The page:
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New research has found that the global mental wellness economy has ballooned to a market worth more than US$120 billion, driven by growing consumer spending in four main segments including sleep, brain-boosting nutraceuticals, self-improvement and meditation. Describing the mental wellness sector as the new “industry bubble”, the report says that there has never been a stronger priority on emotional and mental well-being in recent years – a trend that has only accelerated in the wake of the pandemic.
Published on Tuesday (November 9), the report, titled Defining the Mental Wellness Economy, marks the first major research report to define and examine the sector and the key sub-segments of what is already a US$120 billion global market. It was released by the Global Wellness Institute (GWI), a nonprofit organisation providing research and education on health and wellness worldwide.
Four main sub-markets were identified in the report as the pillars of the mental wellness economy, led by the US$49.5 billion sector for senses, spaces and sleep, representing products and services that are focused on the mind-body connection and the explosive range of sleep and sleep-optimising solutions that have emerged over recent years. This category also includes sound, light and touch therapies, and other multisensory experiences such as floatation tanks, forest-bathing and wellness-oriented travel and fitness destinations and activities.
The second biggest segment of the economy is brain-boosting nutraceuticals & botanicals, which now represents US$34.8 billion and encompasses products such as natural supplements, functional foods and drinks, and plant-based drugs such as cannabis, hemp and CBD – all of which are desired by consumers for their properties that improves brain health, memory and energy.
Predicting major growth within this sector, researchers at GWI believe that the current rapidly growing evidence from clinical research for functional mushrooms and psilocybin suggests that psychedelic drugs will increasingly be used for both mental wellness and clinical treatment purposes in the future.
Stress, loneliness and burnout were exploding pre-pandemic, and a stronger focus on mental wellness has been a cultural mega-shift these last few years: People awakening to the importance of integrative solutions including meditation, sleep and brain health, with businesses rushing in to offer all kinds of solutions.Ophelia Yeung, Senior Research Fellow at GWI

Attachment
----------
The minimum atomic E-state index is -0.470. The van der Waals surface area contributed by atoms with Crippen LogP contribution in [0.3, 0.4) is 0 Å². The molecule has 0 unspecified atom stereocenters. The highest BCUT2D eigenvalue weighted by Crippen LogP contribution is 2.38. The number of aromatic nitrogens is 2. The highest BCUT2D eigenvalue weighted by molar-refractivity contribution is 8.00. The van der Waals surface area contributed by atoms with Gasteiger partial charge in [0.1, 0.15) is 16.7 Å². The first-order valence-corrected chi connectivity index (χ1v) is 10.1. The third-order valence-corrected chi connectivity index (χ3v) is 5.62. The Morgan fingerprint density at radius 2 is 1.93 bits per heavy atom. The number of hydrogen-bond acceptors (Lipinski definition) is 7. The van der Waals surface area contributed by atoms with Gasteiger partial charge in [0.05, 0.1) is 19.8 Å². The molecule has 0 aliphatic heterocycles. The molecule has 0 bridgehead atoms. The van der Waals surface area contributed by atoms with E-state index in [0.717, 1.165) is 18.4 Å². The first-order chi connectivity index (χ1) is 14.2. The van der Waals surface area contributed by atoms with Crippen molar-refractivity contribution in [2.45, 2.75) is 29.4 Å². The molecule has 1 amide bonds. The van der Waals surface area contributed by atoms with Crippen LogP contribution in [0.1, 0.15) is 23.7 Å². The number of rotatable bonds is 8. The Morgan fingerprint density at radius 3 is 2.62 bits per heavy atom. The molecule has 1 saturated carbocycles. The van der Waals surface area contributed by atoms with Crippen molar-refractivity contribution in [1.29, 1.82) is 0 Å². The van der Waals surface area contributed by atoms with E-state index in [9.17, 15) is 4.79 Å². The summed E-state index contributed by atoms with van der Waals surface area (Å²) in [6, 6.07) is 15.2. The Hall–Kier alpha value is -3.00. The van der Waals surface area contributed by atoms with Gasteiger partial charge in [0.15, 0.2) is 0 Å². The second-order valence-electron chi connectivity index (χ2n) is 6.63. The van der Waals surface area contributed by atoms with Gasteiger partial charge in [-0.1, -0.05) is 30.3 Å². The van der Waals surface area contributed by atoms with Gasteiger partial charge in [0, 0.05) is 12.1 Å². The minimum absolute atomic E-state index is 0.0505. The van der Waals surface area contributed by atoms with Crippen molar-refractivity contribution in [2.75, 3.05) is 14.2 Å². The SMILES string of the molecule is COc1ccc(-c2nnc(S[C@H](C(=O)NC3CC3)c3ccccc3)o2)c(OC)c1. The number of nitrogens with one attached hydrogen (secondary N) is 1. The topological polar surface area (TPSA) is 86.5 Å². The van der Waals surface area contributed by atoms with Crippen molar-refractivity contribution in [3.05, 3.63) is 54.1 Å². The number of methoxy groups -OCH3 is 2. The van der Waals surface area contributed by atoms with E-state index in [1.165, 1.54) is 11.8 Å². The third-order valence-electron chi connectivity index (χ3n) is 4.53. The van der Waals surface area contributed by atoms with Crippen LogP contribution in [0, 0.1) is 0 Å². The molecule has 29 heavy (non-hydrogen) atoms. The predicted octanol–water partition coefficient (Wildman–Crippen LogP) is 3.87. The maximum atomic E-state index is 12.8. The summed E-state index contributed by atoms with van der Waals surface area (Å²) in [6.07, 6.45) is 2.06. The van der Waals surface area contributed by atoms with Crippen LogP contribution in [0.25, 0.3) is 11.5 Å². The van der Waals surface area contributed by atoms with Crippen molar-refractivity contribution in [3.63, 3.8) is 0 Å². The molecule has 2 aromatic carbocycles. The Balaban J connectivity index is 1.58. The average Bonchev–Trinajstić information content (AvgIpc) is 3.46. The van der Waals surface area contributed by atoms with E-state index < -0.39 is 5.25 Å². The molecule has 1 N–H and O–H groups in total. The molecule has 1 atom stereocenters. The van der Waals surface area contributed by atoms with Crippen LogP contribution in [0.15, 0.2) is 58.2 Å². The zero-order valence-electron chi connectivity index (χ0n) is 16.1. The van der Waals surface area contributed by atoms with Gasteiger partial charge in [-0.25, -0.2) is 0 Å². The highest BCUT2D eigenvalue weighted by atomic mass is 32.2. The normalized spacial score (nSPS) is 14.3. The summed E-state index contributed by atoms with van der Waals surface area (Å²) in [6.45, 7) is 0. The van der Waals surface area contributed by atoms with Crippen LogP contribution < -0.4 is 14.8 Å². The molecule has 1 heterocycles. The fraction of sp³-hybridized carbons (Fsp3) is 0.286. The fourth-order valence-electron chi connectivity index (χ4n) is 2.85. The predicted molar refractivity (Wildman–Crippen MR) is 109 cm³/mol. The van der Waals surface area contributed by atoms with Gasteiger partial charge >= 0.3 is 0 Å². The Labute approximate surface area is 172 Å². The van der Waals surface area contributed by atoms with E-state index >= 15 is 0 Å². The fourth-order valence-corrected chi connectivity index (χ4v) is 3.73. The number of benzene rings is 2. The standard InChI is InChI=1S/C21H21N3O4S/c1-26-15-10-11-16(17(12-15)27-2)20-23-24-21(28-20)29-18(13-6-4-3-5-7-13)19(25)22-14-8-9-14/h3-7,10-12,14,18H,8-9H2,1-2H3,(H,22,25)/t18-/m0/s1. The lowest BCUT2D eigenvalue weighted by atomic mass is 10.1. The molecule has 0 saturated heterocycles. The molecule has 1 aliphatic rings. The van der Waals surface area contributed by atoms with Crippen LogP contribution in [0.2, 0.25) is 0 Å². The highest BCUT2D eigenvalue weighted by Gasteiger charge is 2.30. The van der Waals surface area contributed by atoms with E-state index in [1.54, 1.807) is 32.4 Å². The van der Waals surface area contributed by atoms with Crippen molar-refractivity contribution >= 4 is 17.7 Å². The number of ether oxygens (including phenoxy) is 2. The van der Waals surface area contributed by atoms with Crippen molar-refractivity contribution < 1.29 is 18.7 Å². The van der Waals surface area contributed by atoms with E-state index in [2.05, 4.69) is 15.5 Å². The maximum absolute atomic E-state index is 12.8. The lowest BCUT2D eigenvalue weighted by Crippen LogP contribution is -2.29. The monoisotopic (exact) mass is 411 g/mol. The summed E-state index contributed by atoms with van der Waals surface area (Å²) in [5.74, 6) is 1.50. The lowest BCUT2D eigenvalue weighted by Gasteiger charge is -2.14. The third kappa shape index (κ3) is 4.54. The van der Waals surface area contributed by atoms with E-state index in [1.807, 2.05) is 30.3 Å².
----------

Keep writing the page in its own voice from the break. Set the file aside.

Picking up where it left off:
“In the U.S. last week, Oregon legalized magic mushrooms and the District of Columbia decriminalized the recreational use of psilocybin and other psychedelics,” explained GWI analysts in a statement.
Commenting on the crucial drivers of the nutraceuticals & botanicals and the explosive growth in the mental wellness economy as a whole, Ophelia Yeung, senior research fellow at GWI said: “Stress, loneliness and burnout were exploding pre-pandemic, and a stronger focus on mental wellness has been a cultural mega-shift these last few years: People awakening to the importance of integrative solutions including meditation, sleep and brain health, with businesses rushing in to offer all kinds of solutions.”
“While most mental wellness strategies are free–like spending time in nature or with friends–people increasingly seek non-clinical help in coping with everyday mental challenges, and that’s where the mental wellness industry comes in.”
Study after study shows how the human suffering and economic dislocations caused by the pandemic have ravaged our mental wellbeing. People are desperate for alternative strategies to cope.Katherine Johnston, Senior Research Fellow at GWI
The smaller two sub-segments of the mental wellness economy is the US$33.6 billion self-improvement market, spanning self-help products and online platforms, and personal development influencers, workshops and retreats, as well as the US$2.9 billion meditation and mindfulness sector. GWI explains that while the latter is “most firmly associated” with mental wellness, it represents the smallest market because many of its activities do not involve spending, such as relaxation exercises and mobile apps like Headspace, though many business opportunities lie ahead for meditation-related gadgets and technologies.
Speaking about how the coronavirus will only fuel the growth of the mental wellness industry, GWI senior research fellow Katherine Johnston said: “Study after study shows how the human suffering and economic dislocations caused by the pandemic have ravaged our mental wellbeing.”
“People are desperate for alternative strategies to cope, and we hope [our report] clarifies how important it is to promote mental wellness – and how businesses, governments and individuals can all play different roles in addressing a growing crisis.”
All images courtesy of Unsplash.